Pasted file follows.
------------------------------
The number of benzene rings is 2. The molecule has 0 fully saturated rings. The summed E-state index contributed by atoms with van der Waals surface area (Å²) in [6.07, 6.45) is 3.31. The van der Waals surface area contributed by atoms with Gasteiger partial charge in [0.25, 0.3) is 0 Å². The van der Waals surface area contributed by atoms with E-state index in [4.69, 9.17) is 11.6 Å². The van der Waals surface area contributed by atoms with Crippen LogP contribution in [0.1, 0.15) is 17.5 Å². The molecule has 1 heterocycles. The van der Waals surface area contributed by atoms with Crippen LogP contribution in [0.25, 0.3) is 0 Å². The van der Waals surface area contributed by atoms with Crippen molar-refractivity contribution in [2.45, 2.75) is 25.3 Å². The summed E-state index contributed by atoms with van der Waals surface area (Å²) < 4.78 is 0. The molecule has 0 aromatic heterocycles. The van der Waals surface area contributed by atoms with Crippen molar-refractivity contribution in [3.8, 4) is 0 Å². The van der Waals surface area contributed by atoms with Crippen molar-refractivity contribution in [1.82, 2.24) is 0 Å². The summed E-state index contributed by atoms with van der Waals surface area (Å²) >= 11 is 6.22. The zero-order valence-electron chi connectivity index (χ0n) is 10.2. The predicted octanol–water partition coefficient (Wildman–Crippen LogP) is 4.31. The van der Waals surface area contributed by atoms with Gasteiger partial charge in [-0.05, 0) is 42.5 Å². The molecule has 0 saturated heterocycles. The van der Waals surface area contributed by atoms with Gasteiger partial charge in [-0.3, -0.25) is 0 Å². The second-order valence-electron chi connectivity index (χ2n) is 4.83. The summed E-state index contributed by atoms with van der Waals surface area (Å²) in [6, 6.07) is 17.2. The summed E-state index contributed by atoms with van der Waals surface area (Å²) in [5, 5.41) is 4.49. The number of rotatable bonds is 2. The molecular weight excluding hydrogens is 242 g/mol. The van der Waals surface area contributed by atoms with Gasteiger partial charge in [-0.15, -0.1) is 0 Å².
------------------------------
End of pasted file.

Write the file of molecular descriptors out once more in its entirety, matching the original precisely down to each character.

The number of benzene rings is 2. The molecule has 0 fully saturated rings. The summed E-state index contributed by atoms with van der Waals surface area (Å²) in [6.07, 6.45) is 3.31. The van der Waals surface area contributed by atoms with Gasteiger partial charge in [0.25, 0.3) is 0 Å². The van der Waals surface area contributed by atoms with E-state index in [4.69, 9.17) is 11.6 Å². The van der Waals surface area contributed by atoms with Crippen LogP contribution in [0.1, 0.15) is 17.5 Å². The molecule has 1 heterocycles. The van der Waals surface area contributed by atoms with Crippen LogP contribution in [0.25, 0.3) is 0 Å². The van der Waals surface area contributed by atoms with Crippen molar-refractivity contribution in [2.45, 2.75) is 25.3 Å². The summed E-state index contributed by atoms with van der Waals surface area (Å²) < 4.78 is 0. The molecule has 0 aromatic heterocycles. The van der Waals surface area contributed by atoms with Crippen molar-refractivity contribution in [3.8, 4) is 0 Å². The van der Waals surface area contributed by atoms with Crippen molar-refractivity contribution in [1.82, 2.24) is 0 Å². The summed E-state index contributed by atoms with van der Waals surface area (Å²) >= 11 is 6.22. The zero-order valence-electron chi connectivity index (χ0n) is 10.2. The predicted octanol–water partition coefficient (Wildman–Crippen LogP) is 4.31. The van der Waals surface area contributed by atoms with Gasteiger partial charge in [-0.05, 0) is 42.5 Å². The molecule has 0 saturated heterocycles. The van der Waals surface area contributed by atoms with Gasteiger partial charge in [-0.3, -0.25) is 0 Å². The second-order valence-electron chi connectivity index (χ2n) is 4.83. The summed E-state index contributed by atoms with van der Waals surface area (Å²) in [6, 6.07) is 17.2. The summed E-state index contributed by atoms with van der Waals surface area (Å²) in [5, 5.41) is 4.49. The number of rotatable bonds is 2. The molecular weight excluding hydrogens is 242 g/mol. The van der Waals surface area contributed by atoms with Gasteiger partial charge in [-0.15, -0.1) is 0 Å².